• Linda from Garden Betty
            August 6, 2017 at 8:20 am

            I love your top-to-tail use of garlic. 🙂 It’s one of the best crops in the garden, for sure!

  • Stephen Coote
    November 22, 2015 at 11:18 pm

    You’ve uploaded some good posts thanks Linda. Down here in New Zealand I’m monitoring my garlic crop closely, and I reckon I will probably harvest it within three weeks. I’ve grown the same type of garlic for a few years now (don’t know the variety name sorry), and I’ve noticed that the plants look a bit weatherworn long before the bulbs are fully developed. Nevertheless I generally get a good harvest. I pick it all at the same time and I can find some bulbs that aren’t quite fully developed, and some in which the cloves have started to separate. So we eat the over- and under-ripe garlic first, and the rest can keep in a cool place until around the time of the next harvest … although a few cloves will have sprouted or gone mouldy by then. Best wishes from Nelson, New Zealand… Stephen Coote.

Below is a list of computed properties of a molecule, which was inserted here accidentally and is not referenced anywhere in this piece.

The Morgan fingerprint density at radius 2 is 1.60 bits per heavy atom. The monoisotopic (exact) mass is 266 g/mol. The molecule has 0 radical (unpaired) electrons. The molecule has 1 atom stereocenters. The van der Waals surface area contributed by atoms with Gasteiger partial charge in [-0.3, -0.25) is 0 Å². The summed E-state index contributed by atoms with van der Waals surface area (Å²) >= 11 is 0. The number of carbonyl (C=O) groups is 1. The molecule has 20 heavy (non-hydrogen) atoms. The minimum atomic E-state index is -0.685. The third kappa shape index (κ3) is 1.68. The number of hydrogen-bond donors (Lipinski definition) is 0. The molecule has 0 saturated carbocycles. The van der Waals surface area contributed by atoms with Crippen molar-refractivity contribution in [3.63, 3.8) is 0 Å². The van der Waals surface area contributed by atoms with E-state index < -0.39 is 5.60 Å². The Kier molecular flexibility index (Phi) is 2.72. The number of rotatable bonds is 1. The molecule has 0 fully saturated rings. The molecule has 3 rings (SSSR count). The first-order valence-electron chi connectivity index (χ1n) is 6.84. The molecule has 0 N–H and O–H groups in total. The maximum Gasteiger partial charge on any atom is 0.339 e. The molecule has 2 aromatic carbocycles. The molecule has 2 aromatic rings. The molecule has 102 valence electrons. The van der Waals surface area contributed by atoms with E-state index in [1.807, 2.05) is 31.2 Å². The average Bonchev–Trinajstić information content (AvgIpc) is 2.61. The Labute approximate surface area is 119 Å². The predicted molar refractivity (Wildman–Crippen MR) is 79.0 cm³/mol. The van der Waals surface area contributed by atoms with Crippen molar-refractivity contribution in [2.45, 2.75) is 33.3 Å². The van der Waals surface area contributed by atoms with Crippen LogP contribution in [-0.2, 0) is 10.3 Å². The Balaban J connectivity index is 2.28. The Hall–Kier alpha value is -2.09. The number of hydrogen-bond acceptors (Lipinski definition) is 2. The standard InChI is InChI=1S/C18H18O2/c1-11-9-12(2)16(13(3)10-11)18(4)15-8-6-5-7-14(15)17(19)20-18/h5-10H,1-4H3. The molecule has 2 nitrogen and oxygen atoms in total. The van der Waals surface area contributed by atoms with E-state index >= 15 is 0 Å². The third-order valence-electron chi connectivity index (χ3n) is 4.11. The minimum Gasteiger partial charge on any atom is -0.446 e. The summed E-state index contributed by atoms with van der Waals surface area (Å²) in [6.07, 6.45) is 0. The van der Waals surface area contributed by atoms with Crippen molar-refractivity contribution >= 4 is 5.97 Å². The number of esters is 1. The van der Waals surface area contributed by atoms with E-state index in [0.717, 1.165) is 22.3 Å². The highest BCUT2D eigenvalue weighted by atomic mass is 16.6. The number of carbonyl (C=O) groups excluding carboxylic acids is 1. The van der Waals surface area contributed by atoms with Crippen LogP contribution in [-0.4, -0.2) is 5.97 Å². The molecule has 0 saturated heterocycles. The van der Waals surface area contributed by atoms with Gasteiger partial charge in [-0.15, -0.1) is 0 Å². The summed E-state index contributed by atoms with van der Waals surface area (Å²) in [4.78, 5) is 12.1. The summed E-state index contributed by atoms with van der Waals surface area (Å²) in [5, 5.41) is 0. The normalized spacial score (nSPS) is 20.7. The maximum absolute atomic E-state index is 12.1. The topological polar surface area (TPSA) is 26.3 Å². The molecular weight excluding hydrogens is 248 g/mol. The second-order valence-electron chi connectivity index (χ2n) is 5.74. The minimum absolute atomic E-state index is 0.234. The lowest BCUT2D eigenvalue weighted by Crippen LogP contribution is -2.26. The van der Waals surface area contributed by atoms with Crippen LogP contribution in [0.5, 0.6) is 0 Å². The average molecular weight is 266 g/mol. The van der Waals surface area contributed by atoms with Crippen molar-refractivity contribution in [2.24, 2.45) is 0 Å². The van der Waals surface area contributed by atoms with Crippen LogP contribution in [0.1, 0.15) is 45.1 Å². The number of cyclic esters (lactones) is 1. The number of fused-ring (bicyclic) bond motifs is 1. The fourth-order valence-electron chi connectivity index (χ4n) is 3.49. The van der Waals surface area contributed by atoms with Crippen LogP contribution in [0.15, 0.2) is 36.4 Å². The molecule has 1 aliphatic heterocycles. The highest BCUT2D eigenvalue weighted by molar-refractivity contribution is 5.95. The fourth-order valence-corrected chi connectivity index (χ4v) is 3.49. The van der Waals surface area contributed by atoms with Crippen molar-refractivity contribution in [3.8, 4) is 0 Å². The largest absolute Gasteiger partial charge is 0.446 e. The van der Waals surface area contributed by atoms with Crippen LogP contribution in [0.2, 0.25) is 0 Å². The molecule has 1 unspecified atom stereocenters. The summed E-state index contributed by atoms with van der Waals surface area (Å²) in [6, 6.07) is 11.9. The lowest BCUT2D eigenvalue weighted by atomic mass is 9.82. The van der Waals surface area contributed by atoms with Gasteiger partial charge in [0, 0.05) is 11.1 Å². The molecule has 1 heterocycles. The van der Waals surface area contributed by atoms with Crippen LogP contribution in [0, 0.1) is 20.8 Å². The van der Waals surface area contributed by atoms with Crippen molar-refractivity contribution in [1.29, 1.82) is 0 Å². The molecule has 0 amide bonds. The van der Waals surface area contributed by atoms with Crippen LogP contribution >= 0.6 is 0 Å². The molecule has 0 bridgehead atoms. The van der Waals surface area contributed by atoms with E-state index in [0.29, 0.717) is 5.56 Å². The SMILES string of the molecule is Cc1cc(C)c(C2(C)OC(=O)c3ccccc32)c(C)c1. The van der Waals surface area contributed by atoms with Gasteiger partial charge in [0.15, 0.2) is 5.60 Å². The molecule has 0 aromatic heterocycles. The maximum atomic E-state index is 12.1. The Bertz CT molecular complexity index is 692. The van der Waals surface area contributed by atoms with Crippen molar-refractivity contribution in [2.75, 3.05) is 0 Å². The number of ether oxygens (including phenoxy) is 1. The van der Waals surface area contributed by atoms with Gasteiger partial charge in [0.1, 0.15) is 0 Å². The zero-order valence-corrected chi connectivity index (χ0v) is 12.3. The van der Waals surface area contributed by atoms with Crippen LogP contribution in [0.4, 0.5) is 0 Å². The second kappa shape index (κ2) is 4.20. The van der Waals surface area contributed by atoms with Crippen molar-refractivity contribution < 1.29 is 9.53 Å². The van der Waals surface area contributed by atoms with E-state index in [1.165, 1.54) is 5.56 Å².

• Ross
      June 18, 2016 at 1:27 am

      Hey Steve,

      Been and lived in NZ. What else are you growing?

      • Stephen Coote
        June 18, 2016 at 1:55 am

        G’day Ross. We live on a small property. We have fruit trees, some espaliered, including apples, plums, peaches, citrus and feijoas. We have a couple of grape vines and some blueberry bushes. I love to grow tomatoes in the season. It is winter here and we are picking lettuce, rocket, kale, swiss chard, parsley, mint and the leaves from some young broad beans. Our parsnips look like they are just about ready, and there are a few carrots left. I planted the garlic about six weeks before the shortest day, and it is looking very good. I am fortunate to be able to harvest wild meat from the neighborhood. I’ve caught about five feral pigs in my home valley this year so far. Where do you live now Ross?

        • Ross
          June 18, 2016 at 2:16 am

          Oh, I spent plenty of time on the South Island. I live in Campbell, California. So, we get some mild weather. I knew a guy who had a ranch outside of Tauranga. But, he was a sheep and cattle guy. I also was a chef, or cook, for a Bed and Breakfest in Methven,,,,
          I have a whole bunch of things growing that are coming to fruition, and some that have bolted. I don’t mind that, because the seeds are there for the germination for the next crop. But, the plants focus more on the flower and less on the leaf. But, you get the seeds.